--After the eggplant is all cooked and is set on its paper towels, add a tablespoon of oil to the pan and sauté the finely chopped garlic on medium heat until golden brown.

image --Place eggplant slices on a pretty platter and add salt and freshly ground pepper to taste. Then sprinkle on the garlic and top with the chopped fresh mint. I place lemon quarters on the platter, more for color than for taste.

--Serve. Preferably with a light, dry, summery white wine.

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Minted Eggplant

Printable Recipe Here

1 large eggplant or 2-3 small eggplants

Olive oil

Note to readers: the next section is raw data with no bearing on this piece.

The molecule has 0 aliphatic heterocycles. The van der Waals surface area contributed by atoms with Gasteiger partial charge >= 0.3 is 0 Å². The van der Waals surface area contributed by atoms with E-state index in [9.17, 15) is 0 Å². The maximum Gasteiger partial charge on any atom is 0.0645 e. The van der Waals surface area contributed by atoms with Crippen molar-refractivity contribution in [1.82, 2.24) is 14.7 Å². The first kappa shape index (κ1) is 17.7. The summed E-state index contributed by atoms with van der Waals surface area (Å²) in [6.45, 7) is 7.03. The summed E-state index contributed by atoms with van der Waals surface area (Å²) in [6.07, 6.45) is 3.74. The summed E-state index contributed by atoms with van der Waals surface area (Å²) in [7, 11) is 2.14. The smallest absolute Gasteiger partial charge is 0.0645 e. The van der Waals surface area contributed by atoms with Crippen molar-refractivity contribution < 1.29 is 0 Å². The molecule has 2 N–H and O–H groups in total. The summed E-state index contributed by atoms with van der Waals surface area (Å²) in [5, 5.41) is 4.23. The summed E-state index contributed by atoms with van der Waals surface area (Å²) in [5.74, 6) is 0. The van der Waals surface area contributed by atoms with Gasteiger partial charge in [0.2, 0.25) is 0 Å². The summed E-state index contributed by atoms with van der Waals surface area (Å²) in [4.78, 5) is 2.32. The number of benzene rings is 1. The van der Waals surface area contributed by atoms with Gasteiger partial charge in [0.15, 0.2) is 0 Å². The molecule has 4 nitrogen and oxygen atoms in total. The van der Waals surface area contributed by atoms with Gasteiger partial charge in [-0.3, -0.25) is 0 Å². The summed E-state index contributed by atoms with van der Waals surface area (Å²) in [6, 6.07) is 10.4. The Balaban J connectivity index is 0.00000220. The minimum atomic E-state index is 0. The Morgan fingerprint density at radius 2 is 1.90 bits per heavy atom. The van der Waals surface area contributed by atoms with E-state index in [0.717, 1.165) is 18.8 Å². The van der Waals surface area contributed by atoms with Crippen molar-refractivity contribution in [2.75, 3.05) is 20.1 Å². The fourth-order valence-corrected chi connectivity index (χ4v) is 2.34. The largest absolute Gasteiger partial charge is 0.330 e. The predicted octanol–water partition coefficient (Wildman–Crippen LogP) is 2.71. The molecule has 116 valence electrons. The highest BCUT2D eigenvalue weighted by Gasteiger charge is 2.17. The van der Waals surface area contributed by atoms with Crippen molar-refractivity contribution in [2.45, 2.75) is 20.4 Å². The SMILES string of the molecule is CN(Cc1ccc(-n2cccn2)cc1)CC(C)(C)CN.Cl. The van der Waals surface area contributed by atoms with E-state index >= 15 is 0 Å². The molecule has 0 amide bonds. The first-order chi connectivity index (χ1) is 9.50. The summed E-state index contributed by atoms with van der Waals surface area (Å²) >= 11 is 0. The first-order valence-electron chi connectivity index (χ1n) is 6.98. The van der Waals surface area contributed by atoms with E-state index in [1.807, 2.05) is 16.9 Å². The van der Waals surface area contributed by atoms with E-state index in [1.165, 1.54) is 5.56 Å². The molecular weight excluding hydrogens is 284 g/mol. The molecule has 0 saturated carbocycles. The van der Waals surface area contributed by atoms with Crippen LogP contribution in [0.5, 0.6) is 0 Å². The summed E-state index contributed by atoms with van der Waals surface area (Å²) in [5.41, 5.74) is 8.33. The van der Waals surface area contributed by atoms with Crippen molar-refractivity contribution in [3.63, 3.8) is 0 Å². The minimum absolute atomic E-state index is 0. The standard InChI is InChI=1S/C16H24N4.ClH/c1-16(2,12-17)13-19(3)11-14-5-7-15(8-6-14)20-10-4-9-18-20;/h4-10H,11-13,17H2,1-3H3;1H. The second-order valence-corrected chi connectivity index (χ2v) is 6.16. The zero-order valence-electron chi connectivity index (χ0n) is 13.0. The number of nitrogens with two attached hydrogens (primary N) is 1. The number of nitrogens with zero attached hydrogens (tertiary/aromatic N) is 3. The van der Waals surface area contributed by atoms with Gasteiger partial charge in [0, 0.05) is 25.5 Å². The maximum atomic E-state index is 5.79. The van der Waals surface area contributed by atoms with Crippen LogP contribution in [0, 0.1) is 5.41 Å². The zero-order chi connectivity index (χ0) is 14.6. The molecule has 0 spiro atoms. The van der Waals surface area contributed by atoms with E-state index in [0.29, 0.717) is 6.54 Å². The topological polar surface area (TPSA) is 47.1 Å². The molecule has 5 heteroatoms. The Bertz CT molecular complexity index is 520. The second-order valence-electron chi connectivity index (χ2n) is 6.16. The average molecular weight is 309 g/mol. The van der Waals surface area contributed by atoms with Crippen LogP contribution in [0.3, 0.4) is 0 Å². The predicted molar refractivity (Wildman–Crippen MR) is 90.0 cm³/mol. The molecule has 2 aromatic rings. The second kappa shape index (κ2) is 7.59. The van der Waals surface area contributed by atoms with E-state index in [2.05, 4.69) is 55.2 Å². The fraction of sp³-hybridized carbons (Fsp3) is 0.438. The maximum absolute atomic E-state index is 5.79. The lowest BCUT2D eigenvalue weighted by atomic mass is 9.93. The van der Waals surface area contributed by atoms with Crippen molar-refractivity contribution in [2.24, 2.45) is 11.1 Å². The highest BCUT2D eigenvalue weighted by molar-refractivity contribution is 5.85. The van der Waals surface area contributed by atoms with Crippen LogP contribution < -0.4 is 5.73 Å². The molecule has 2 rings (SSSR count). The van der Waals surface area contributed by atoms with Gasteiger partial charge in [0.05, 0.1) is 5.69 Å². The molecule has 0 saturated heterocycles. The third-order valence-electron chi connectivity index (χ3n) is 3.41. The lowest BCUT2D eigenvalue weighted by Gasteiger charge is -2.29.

3 cloves garlic, finely chopped

Handful of fresh mint leaves

Salt and pepper

--Wash the eggplant and slice into rounds a quarter-inch thick.

--If you aren’t sure as to the eggplant’s freshness, place slices in a colander, sprinkling with salt, and tossing to coat evenly.

--Let sit over sink or bowl for an hour.

--Coax out any extra moisture by patting with paper towels or kitchen cloth, then rinse in cold water and pat dry again.

--Put olive oil in a pan (non-stick is best; if you don’t have a non-stick pan, you’ll just have to use extra oil) and heat over medium heat for a few minutes.

--Add the eggplant slices. Depending on the size of your pan, you may have to cook the eggplant in batches. Give the slices plenty of room.

--While the eggplant is cooking, wash and chop the mint. I love mint so I use loads of it, but you can cater the amount to your taste.